We have spent time in this first quarter of 2018 collating our diversity statistics for Totum activity through 2017 (see our infographic below). The data details information given by candidates who signed up with Totum from January 1st to December 31st 2017, on areas including ethnicity, age, gender, sexual orientation and disability.

In keeping with most UK businesses, we feel that more can always be done to promote diversity. Perhaps this is especially the case in a traditional sector like law, which all too often comes with a perception of favouring white British men. At Totum, however, our focus on business services in law seems to show a largely positive picture – albeit with areas that require focus for improvement.

Key findings

 

We are particularly pleased, for instance, that our statistics show a relatively even gender split, if not slightly weighted towards women at 56% female candidates to 44% male. This is also reflected in our personal experience both at application and placement stage. Since we made our first placements into business services functions in law over 20 years ago, we have seen a steady rise in the number of women at all levels of seniority and across all business services functions. It has been a pleasure to see so many talented women making such an impact on the growth and sophistication of business services in the legal profession.

The statistics for 2017 also show a good age range of candidates signing up with us. The majority are either 25-34 (38%) or 35-44 (28%), but a good number fall outside those age ranges too – 18% are 45-54 and 10%, 16-24. This reflects the variety of business services roles at all levels of seniority that we cover and fill through our business – candidates can find and progress through roles at every stage along the career ladder.

In terms of ethnicity, our statistics show that just under a third (28%) of our candidate population in 2017 identified as Asian/Asian British (16%), Black/Black British (6%) or Mixed/Multiple Ethic Groups (6%). This compares to 71% identifying themselves as White/White British. This compares favourably to national statistics, which show a UK-wide Black, Asian and Minority Ethnic (BAME) population of 13%, as recorded in the 2011 census. However, as this figure rises to 40% in London, we are also aware that we could do more in this area to ensure that our London candidates reflect the wide diversity of this population.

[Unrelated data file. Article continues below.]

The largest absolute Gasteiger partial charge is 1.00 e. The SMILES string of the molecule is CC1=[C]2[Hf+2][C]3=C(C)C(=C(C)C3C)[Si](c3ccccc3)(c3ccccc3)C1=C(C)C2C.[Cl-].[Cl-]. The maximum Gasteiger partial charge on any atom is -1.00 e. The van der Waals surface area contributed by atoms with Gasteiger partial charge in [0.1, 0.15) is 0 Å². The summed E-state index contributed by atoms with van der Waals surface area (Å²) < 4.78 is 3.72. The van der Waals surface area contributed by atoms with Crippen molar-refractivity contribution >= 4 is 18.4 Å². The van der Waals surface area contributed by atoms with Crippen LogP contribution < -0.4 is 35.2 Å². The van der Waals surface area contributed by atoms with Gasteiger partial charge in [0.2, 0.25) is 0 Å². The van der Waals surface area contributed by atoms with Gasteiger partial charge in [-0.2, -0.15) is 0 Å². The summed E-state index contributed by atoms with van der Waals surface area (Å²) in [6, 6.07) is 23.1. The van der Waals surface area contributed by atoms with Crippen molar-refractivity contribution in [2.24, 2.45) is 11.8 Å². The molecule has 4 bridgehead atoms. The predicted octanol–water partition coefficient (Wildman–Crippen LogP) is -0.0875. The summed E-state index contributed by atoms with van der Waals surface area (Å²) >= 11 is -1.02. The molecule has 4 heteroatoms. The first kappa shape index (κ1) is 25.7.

The figures for sexual orientation are also in keeping with national statistics – if not slightly surpassing them. According to national statistics, 2% of the UK population identify as lesbian, gay or bisexual (LGB), rising to 2.7 in London and 4% among younger people, aged 16-24. Our figures show that 6% of our candidates in 2017 identified as LGB. There is always more that can be done to improve inclusivity, but this may be a positive sign of the steps the legal profession has taken to support their LGBT communities. In Stonewall’s Workplace Equality Index 2017, for instance, law firms made up half of the top ten list of the most LGBT-friendly employers. We are delighted to see signs that this work is now reaching candidates both within, and interested in joining, the sector – and look forward to further supporting these endeavours.

We are very aware that very few of our candidates in 2017 were disabled, the vast majority (98%) saying they had no disability and their day-to-day activities were not limited. There may have been a grey area here on the definition of disabled, as we had a small number say their day-to-day activities were limited but did not define themselves as disabled. But clearly this is an area we need to work on as 18% of the working age population are disabled and we know that disabled people are twice as likely to be unemployed as non-disabled people. We will look into ways in which we can partner with our law firm clients to improve these figures, both in terms of the opportunities available to disabled people in law, as well as increasing awareness among our candidates that law is a sector that welcomes and supports disabled employees.

Looking forwards

 

We know that there is more work to do to improve the perception of law as a truly diverse and inclusive sector – and that means that we need to focus on increasing awareness among our candidate population of what law firms can offer as well as to always ensure our doors are open to as diverse a candidate population as possible. These figures help us to see where we need to focus in the coming months, but also where we are taking the right steps to improve diversity and inclusion, both within our own business, and in law more broadly. 

There remain challenges for us and the broader legal community. More needs to be done to attract and retain talented women and BAME employees, particularly at more senior levels in law – and our own statistics show we need to improve awareness among disabled candidates in the opportunities law can offer.

But we have had the pleasure in working with a hugely diverse range of talent in the business services community in law – with new candidates, with different backgrounds, experiences and skills, coming in all the time. We are delighted to be part of this process of change that is impacting law for the better, and we look forward to further promoting a diverse and inclusive future.

The statistics

 

Click here, or on the image above to view a full PDF of all our diversity statistics for 2017

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